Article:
Brydon recalls being hired by the owner of a lavish Montgomery County estate to train a 10-week-old puppy who wasn’t housebroken. The owner requested that Brydon work with the housekeeper because the owner didn’t have time during the week to participate in training sessions. “I knew that the owner was a very busy man, but my philosophy is that owners have to be involved for the training to succeed. So I came up with a solution.” Brydon video-taped her daily training sessions with the housekeeper and the dog on basic commands: sit, lie down, come when called, and walk on a leash. After working with the housekeeper for several days, Brydon scheduled a training session with the owner on a Sunday; he had had the benefit of the video sessions, which he loved.

Not that long ago, the standard response to a dog having an “accident” in the house was to, literally, rub his nose in it and hit him with a rolled-up newspaper. Brydon, who has owned a menagerie of pets, including Rottweilers, English Bull Terriers, Chihuahuas, an African Grey parrot, and a cat or two, explains why this kind of training is futile. “Punishment just frightens your dog. It doesn’t have the cognitive ability to figure out why you are yelling and hitting. The dog sees you are angry but it doesn’t know why,” Brydon says. “Punishment works as much as beating a child; you get the behavioral issues that come with it.”

In the old days, if you wanted a dog to sit, you used a choke collar and pulled the chain, so the dog’s head would come up and its bottom would go down as it was being strangled. The reward was the release of the choke collar. The positive method Brydon uses involves holding a small treat over the dog’s nose. “As you bring the treat back over the dog’s head, his bottom automatically goes down, at which point you say ‘YES” and put the treat in his mouth,” explains Brydon. “It’s more important to reward your dog for doing something right, than punish him for doing something wrong.”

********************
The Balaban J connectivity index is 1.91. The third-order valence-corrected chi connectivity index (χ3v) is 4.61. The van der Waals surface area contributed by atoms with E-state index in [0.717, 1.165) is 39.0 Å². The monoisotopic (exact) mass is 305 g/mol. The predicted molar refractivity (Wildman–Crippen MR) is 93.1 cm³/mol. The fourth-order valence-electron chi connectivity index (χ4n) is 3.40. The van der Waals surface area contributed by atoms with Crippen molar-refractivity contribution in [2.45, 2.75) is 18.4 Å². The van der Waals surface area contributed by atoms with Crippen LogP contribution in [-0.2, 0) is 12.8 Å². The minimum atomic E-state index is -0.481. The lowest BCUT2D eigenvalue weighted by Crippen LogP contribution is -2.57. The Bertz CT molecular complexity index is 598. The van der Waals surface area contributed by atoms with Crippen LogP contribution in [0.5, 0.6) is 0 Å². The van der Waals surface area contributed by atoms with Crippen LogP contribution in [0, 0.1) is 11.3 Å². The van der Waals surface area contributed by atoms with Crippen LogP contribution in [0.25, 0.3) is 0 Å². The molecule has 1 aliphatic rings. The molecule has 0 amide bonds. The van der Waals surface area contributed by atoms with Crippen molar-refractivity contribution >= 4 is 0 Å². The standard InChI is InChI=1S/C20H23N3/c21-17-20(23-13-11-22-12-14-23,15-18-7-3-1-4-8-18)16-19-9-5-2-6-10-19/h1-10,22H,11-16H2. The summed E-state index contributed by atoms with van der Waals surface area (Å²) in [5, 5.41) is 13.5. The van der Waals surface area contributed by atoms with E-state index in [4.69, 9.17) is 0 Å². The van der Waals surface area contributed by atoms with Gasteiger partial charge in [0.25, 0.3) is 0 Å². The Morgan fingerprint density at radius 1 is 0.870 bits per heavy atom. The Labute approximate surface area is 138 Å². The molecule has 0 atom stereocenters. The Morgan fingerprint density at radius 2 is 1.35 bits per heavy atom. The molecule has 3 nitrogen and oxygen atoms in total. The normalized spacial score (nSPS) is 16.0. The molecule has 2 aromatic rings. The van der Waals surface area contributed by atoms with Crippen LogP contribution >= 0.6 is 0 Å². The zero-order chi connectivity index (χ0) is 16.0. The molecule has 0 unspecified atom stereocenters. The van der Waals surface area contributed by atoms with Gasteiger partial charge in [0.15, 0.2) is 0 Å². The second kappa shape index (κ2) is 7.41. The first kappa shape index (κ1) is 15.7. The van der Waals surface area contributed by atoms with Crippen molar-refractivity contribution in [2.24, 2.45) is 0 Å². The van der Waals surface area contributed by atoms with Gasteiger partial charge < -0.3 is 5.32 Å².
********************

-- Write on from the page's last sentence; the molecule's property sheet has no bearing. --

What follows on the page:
When you’re trying to have a phone conversation and your dog is barking and desperately competing for your attention, what then? “Turn your back,” instructs Brydon. “Your dog wants attention. If you refuse to give it to him, he”ll stop whatever he’s doing, be it barking or jumping up on you.” While this might not work with a tantrum-throwing child, it gets positive results from the canine set.

What about the older dog with behavioral problems? The one you were stuck with when the kids—who begged for a puppy—went off to college. Or a mature dog you adopted because its owner died or can no longer care for it. “Older dogs can be trained,” Brydon says. When she herself adopted Stevie Wonderful, a 3-year-old, blind Chihuahua-Sheltie mix, she couldn’t even pick him up. “Stevie had been abused and was terrified. He needed to adapt to a new environment which included a Rotteweiler and a precocious Chihuahua-Jack Russell mix.” The tiny blind dog expressed his fear by biting.

So: “I became the bearer of wonderful things, toys filled with peanut butter, little pieces of hot dog,” Brydon says. “Within a month, I could pick Stevie up. Now he’s devoted to me.”

With the availability of group dog-training classes, how do you know when you need to hire a personal dog training coach? “If you’ve tried training your dog yourself or attending group classes and you are still getting upset with your dog’s behavior, it’s time to get a professional trainer,” Brydon says.

But do your homework and check the trainer’s certification, methodology, and background. The trainer should work not just with your dog but with you, or your dog will revert to bad behaviors. Brydon usually meets with dogs and their owners for a one-and-a-half- hour session, then follows it up with three one-hour sessions. What if you or your dog revert to “bad behavior”? Take a refresher course!

In May 2010, Brydon opened The Cottage Small Dog Daycare Center in Glen Mills, Pa. The Center provides day and overnight care for small dogs, weighing less than twenty pounds, as well as training for dogs (and owners) of all sizes.